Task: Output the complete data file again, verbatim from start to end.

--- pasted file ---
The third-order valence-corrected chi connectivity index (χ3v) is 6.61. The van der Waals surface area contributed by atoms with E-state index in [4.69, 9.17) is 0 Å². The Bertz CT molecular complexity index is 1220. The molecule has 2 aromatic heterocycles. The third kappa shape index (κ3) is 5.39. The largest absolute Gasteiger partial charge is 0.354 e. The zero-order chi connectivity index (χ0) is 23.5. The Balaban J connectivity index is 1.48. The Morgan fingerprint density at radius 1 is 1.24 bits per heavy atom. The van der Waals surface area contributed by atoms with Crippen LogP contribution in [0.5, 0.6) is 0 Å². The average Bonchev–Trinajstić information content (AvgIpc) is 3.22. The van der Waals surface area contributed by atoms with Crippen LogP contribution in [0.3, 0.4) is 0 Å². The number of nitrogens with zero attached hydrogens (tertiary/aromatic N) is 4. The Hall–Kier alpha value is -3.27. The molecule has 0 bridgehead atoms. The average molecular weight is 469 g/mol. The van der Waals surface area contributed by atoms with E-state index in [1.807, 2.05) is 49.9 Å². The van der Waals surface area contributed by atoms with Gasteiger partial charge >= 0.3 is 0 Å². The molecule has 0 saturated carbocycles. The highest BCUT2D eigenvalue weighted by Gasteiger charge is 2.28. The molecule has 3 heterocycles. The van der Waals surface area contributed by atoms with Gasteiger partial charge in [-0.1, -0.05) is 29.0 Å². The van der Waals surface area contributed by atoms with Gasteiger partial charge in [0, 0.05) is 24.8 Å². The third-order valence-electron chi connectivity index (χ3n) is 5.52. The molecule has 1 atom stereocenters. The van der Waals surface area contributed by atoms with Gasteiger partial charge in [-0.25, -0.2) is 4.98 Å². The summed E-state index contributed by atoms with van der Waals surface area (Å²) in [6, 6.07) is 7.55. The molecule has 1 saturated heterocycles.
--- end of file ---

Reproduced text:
The third-order valence-corrected chi connectivity index (χ3v) is 6.61. The van der Waals surface area contributed by atoms with E-state index in [4.69, 9.17) is 0 Å². The Bertz CT molecular complexity index is 1220. The molecule has 2 aromatic heterocycles. The third kappa shape index (κ3) is 5.39. The largest absolute Gasteiger partial charge is 0.354 e. The zero-order chi connectivity index (χ0) is 23.5. The Balaban J connectivity index is 1.48. The Morgan fingerprint density at radius 1 is 1.24 bits per heavy atom. The van der Waals surface area contributed by atoms with Crippen LogP contribution in [0.5, 0.6) is 0 Å². The average Bonchev–Trinajstić information content (AvgIpc) is 3.22. The van der Waals surface area contributed by atoms with Crippen LogP contribution in [0.3, 0.4) is 0 Å². The number of nitrogens with zero attached hydrogens (tertiary/aromatic N) is 4. The Hall–Kier alpha value is -3.27. The molecule has 0 bridgehead atoms. The average molecular weight is 469 g/mol. The van der Waals surface area contributed by atoms with E-state index in [1.807, 2.05) is 49.9 Å². The van der Waals surface area contributed by atoms with Gasteiger partial charge >= 0.3 is 0 Å². The molecule has 0 saturated carbocycles. The highest BCUT2D eigenvalue weighted by Gasteiger charge is 2.28. The molecule has 3 heterocycles. The van der Waals surface area contributed by atoms with Gasteiger partial charge in [-0.1, -0.05) is 29.0 Å². The van der Waals surface area contributed by atoms with Gasteiger partial charge in [0, 0.05) is 24.8 Å². The third-order valence-electron chi connectivity index (χ3n) is 5.52. The molecule has 1 atom stereocenters. The van der Waals surface area contributed by atoms with Gasteiger partial charge in [-0.25, -0.2) is 4.98 Å². The summed E-state index contributed by atoms with van der Waals surface area (Å²) in [6, 6.07) is 7.55. The molecule has 1 saturated heterocycles.